Other landscapes are available for sale on my website: grahammcquadefineart.com

SPRING ON PLEX MOSS LANE – WATERCOLOUR PAINTING

Another painting worked up from my sketchbook and photos in readiness for an exhibition at my framer’s shop. I posted the sketch earlier in the year after doing it. This lane is so typical of the roads which crisscross the moss behind Southport where I live. Rich agricultural land is divided up between deep ditches. I’ve seen a few cars in them, due to driver inattention or intoxication. You dont get out without a crane – always assuming you survive.

The roads – one of which you see here – tend to sink over the years resulting in roller-coaster ride as you drive along them. As I worked on the original sketch a couple of fellows came along on their bikes, past the houses you see, and up towards me. They were also taking advantage of the first good day of spring we had this year. They paused to see what I was up to and I showed them what I was working on. Apparently they had spotted me earlier on a similar lane, as I was painting another view. Now they were now on their way home when our paths crossed again.

Other landscapes are available for sale on my website: grahammcquadefineart.com

THE FOOTPATH TO HASKAYNE – WATERCOLOUR PAINTING

Another in the series for an upcoming exhibition. I’m not sure of the painting’s commercial potential, though I love the subject. Again it was worked up from my sketchbook and some photos and I took the opportunity to rotate the footbridge to reveal the opening at the far end. When I originally painted it, the view was more side on.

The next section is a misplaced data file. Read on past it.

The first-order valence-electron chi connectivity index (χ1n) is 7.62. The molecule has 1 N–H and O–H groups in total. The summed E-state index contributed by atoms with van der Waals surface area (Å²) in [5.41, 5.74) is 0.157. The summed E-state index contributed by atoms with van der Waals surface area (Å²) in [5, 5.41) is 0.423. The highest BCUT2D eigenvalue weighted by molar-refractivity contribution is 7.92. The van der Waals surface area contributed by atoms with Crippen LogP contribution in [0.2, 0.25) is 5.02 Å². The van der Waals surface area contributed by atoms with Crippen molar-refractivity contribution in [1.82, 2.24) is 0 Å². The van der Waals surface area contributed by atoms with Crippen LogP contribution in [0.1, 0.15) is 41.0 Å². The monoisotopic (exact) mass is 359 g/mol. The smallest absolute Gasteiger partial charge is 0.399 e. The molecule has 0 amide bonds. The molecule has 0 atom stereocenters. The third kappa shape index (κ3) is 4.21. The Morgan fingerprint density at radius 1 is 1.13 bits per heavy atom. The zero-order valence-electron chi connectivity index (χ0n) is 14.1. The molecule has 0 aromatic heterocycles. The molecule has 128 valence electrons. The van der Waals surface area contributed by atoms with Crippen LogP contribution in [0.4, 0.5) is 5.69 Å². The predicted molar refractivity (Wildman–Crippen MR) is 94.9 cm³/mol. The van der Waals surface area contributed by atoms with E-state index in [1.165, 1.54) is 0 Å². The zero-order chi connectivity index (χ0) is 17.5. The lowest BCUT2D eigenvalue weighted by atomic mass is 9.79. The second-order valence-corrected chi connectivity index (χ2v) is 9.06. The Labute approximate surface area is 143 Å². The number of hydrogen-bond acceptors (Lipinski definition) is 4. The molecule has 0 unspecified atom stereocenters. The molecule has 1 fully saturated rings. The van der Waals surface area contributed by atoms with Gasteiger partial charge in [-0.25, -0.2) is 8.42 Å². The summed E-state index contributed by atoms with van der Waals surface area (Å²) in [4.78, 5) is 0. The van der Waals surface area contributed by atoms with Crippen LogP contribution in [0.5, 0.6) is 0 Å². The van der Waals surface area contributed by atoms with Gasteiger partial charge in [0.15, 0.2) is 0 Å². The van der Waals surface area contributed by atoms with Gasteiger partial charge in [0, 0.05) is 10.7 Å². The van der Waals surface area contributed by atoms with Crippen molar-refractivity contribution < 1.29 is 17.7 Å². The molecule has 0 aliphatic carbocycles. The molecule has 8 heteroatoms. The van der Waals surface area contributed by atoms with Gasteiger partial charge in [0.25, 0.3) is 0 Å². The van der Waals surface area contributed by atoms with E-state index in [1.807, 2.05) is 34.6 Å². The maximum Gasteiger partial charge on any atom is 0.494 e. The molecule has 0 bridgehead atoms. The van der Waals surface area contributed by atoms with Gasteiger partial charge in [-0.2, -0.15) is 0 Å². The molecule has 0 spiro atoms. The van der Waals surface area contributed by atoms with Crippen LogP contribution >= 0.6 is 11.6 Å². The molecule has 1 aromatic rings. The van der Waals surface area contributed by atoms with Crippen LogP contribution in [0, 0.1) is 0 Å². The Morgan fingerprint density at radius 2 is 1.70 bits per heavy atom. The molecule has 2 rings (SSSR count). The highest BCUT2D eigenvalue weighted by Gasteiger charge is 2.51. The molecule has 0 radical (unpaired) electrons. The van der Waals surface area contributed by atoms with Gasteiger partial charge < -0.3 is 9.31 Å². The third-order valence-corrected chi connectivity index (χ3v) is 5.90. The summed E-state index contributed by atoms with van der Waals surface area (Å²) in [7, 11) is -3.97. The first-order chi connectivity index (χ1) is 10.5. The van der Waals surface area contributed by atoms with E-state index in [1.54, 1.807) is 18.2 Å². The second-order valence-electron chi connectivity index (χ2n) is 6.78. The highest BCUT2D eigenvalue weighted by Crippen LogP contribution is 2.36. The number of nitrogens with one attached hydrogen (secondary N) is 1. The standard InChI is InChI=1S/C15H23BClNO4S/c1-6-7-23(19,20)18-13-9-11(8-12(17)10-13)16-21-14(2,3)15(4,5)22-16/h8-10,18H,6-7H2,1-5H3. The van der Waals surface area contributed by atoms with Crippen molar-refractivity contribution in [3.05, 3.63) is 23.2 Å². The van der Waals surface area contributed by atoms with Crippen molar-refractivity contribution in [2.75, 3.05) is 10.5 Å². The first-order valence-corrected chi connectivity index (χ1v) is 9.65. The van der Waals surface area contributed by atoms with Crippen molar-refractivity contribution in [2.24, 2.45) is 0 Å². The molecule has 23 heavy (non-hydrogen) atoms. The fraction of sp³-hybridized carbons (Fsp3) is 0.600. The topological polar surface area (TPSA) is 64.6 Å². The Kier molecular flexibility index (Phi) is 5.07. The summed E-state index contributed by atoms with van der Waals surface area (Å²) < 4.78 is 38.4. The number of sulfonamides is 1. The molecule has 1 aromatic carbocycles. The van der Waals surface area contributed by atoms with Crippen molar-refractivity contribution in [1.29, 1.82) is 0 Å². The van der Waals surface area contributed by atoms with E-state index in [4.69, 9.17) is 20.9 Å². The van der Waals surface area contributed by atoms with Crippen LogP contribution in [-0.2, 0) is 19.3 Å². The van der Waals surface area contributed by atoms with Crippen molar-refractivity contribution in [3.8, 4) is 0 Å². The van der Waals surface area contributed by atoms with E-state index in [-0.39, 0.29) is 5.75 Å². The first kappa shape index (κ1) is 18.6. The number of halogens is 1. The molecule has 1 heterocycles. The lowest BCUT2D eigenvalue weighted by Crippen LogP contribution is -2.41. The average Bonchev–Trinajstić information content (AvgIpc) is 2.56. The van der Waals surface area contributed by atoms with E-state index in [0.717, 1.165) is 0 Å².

These splayed bridges are designed to prevent livestock moving out of the field , but give free passage to walkers. I like the light and shade on the footbridge. I used tinted gouache, dry brushed onto the foreground grasses to imitate seedheads.

Other landscapes are available for sale on my website: grahammcquadefineart.com

OUTDOOR PAINTING- WATERCOLOUR SKETCHES

A few fellow bloggers have shamed me by getting out and doing some plein air painting, even in the chill depths of February. So, this week, when the sun shone and the temperatures rose I got on my bike and tried to find some suitable subjects.

So here they are; the first of this year, from around the lanes close to where I live – even managing to get a March date on my sketchbook page. Above is one of the many drainage ditches which run along the lanes and keep this old marsh area suitable for agriculture. This one might be worth working up into a painting.

This second one I have done before, but with the trees in full leaf. The shape of the trees reveal the prevailing winds.

As I work fairly fast I need sun and warmth to get the washes to dry, otherwise shapes just become amorphous and the paint too thick as you put one wet wash on top of another – even tricks like painting the sky, then the foreground and dodging from one dry area to the next waiting for the first wash to dry dont work – and then there was the day that the washes froze on the palette; that`s when I took a vow to stay indoors on cold days. But Wednesday was a very pleasant day to be out in the open.

Other landscapes are available for sale on my website: https://grahammcquadefineart.com

MOSS TRACK 2 – ACRYLIC PAINTING

You may have picked up a certain dissatisfaction with my previous post and I did manage to find the gesso – so here is another version. I wanted colour and it is needed on this, our shortest day. A blast of summer.

The flattening of the perspective gets the viewer closer to the action of the switchback road that can even make the sedate cyclist queasy. It also clears space for a rush of colour for the sheer sake of it. Even if it isnt the finished article, I am closing in.

Other landscapes are available for sale on my website: grahammcquadefineart.com

THE VIEW TO ST THOMAS’ CHURCH, LYDIATE – ACRYLIC PAINTING

A slightly less edgy landscape than my previous serving. I originally sat down and painted this scene, in watercolour, with my back to the Leeds and Liverpool Canal, early last year. I was reminded of it when I walked past the view last weekend and noticed that the tractor track is still visible in the field about 18 months later – I dont know what was on its tyres. Maybe it was driven by Richard Long or Andy Goldsworthy…

Other landscapes are available on my website: grahammcquadefineart.com